One excellent site that has a lot of demo, game, and other programming information is x2ftp.oulu.fi. Another good site is ftp.hornet.org.
Here's an excerpt from Future Crew's infotext that also describes how to program demos and where to get started:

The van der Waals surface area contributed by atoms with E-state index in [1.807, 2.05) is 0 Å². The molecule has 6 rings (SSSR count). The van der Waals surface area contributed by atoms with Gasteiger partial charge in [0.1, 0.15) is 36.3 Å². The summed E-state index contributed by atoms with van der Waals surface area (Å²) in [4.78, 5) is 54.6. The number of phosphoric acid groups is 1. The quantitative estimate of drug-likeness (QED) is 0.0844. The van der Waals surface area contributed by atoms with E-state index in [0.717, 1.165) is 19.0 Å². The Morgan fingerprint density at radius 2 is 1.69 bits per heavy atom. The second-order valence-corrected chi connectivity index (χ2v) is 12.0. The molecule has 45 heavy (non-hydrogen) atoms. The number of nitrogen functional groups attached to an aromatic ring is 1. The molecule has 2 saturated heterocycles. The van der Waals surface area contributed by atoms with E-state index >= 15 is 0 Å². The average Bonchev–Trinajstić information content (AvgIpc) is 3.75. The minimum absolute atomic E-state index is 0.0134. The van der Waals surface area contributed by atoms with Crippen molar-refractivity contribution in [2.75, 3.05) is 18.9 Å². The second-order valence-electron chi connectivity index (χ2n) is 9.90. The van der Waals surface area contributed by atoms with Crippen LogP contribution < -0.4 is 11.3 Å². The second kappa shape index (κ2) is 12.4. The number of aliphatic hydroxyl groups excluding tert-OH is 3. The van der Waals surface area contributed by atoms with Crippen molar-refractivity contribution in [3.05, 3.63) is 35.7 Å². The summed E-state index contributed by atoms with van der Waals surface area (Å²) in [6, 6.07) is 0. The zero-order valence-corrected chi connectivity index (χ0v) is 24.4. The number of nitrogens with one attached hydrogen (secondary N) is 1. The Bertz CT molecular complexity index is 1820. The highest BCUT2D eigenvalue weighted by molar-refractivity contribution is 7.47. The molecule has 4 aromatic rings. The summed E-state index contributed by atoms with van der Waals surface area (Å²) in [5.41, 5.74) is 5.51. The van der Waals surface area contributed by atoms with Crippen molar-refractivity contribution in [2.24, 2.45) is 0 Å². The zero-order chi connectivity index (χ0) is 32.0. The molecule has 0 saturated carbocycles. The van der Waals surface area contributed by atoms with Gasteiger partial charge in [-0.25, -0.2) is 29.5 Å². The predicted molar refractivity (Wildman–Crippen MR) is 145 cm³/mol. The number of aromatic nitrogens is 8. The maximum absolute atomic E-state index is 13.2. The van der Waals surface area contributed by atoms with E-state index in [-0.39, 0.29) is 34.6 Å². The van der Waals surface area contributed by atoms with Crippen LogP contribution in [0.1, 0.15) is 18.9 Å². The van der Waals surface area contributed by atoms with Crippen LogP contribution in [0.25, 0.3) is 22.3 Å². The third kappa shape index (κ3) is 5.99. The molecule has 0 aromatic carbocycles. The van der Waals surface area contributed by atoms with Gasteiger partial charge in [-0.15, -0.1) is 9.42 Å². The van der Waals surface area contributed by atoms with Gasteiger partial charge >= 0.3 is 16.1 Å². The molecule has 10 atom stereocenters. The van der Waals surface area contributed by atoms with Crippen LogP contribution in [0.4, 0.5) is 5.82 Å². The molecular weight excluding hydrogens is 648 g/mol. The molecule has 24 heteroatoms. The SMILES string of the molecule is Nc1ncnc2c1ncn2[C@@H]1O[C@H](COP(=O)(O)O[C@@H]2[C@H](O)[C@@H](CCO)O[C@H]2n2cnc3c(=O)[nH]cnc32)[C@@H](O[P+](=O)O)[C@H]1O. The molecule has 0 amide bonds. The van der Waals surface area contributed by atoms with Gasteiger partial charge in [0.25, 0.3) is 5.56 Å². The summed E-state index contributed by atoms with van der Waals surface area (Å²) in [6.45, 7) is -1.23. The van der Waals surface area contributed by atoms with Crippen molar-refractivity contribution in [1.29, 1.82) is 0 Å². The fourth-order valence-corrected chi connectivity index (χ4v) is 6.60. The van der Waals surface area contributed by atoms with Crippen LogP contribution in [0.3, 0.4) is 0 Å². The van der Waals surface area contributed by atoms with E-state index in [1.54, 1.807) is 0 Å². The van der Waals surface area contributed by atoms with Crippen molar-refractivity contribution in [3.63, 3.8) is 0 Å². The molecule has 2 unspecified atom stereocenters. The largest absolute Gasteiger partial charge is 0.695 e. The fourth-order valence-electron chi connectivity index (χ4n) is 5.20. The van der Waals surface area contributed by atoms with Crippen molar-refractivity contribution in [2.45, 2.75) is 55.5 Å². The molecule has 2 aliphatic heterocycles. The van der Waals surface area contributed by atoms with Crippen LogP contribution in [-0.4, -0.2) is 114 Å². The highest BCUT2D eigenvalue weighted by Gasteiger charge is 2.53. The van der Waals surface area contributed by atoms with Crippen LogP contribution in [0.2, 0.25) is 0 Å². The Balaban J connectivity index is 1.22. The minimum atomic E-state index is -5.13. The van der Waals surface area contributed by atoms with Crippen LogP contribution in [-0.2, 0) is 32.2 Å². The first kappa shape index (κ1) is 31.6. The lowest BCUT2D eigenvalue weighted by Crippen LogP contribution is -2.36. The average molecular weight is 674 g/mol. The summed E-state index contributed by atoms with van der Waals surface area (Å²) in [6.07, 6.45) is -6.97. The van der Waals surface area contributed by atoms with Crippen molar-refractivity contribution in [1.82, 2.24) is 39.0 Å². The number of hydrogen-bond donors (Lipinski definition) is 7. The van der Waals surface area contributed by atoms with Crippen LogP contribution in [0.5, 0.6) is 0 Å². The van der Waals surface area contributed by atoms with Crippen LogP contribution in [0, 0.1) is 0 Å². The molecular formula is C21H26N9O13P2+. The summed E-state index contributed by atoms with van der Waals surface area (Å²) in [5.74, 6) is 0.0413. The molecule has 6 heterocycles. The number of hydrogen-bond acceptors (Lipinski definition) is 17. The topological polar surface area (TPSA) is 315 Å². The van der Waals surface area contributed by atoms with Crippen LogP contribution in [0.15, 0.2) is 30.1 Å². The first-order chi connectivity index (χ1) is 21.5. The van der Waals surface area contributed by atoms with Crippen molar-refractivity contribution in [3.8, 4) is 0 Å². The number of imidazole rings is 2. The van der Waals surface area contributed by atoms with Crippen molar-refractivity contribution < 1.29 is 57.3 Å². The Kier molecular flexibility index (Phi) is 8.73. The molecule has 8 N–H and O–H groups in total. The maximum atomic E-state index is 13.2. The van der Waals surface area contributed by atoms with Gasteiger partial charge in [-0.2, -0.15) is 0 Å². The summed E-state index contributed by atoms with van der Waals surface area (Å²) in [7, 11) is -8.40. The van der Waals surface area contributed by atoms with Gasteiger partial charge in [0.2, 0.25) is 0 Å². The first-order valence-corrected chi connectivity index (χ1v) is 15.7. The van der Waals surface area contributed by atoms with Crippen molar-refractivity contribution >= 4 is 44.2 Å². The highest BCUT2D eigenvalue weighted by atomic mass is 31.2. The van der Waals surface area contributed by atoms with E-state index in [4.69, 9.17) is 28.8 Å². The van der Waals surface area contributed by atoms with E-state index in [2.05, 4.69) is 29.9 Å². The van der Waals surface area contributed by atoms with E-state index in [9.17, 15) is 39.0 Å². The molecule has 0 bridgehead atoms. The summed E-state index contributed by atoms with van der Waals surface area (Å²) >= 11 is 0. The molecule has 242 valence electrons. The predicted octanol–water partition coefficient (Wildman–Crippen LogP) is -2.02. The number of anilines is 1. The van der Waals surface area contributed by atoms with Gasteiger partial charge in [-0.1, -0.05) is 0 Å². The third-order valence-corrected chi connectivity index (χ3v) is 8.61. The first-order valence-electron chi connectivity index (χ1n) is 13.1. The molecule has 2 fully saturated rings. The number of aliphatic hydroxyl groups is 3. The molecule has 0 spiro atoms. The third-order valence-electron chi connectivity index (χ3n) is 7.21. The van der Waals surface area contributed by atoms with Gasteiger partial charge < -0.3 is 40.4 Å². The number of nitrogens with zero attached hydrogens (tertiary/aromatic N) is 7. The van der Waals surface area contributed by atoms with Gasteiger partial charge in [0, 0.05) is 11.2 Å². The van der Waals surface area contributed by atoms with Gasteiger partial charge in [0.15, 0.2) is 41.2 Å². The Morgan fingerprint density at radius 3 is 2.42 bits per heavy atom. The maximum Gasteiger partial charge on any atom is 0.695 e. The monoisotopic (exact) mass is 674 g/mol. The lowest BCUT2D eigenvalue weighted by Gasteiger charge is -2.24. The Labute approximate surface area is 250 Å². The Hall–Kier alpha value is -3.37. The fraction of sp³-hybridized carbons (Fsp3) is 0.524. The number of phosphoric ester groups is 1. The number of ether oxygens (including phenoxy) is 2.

Q: What programs do you use to do your demos? A: We use the following programs to do our demos; For code we use Borland C++, Microsoft C, Watcom C, Stonybrook Pascal and Turbo Assembler. For graphics we use Deluxe Paint 2 Enhanced and 3D Studio 3.0. For making the music we use Scream Tracker 3.2, and for digitizing the samples for our songs we use Advanced DigiPlayer 3.5 beta and Wavelite for Windows. Scream Tracker 3.2 and Advanced DigiPlayer are our own programs made by Psi. Then we have all kinds of utilities crafted for our needs. Q: What programming books would you recommend to learn assembler and VGA? A: This is a hard question, and a general answer is, that any book will do. You can get the basics from a book and books are a great reference, but when it comes to creating something new, you can't just read it from a book. We have all learnt to code the hard way (a lot of miscellaneous books and a lot of experimenting). Anyway, here are some of the books we often find handy (there are undoubtably newer prints, so check them out): Mastering Turbo Assembler, Tom Swan Hayden Books 1989, ISBN 0-672-48435-8 PC System Programming, Michael Tischer Abacus 1990, ISBN 1-55755-036-0 The Programmers PC Sourcebook, Thom Hogan Microsoft Press 1988, ISBN 1-55615-118-7 Programming the 80386, John H. Crawford and Patrick P. Gelsinger Sybex 1987, ISBN 0-89588-381-3 Programmers guide to EGA and VGA cards, Richard F. Ferraro Addison Wesley 1989, ISBN 0-201-12692-3 Also, most up to date are many software 'books', such as interrupt lists from bbs'es. We have also found a lot of valuable information in articles and such. In short, there is no magic way of learning to code, it really takes a lot of work. Q: How did you learn to code? A: Learning to code demos is a long and very very difficult process. It takes years to learn to code demos very well. A good way to start is some high level language like Pascal or C and then started to experiment with assembler. It takes a lot of time and experimenting to get better, and there are no shortcuts (for book recommendations, see a question before this). The main thing is trying to understand what you do, then trying to change the program to see what you get, and gain wisdom in what's the best way of doing things. Learning to code well requires a lot of patience, a lot of enthusiasm and a lot of time. It is not easy. Q: How long does it take to make a demo like Second Reality? A: The complete time that it takes to make such demo can't really be counted. Most of our knowledge is based on years of hard work and on our previous works. All of us do little experiments on their freetime and when a "critical mass" is achieved the making of a demo begins more seriously. From this point to a final demo (in the case of a major production like Second Reality) it takes around three to six months.
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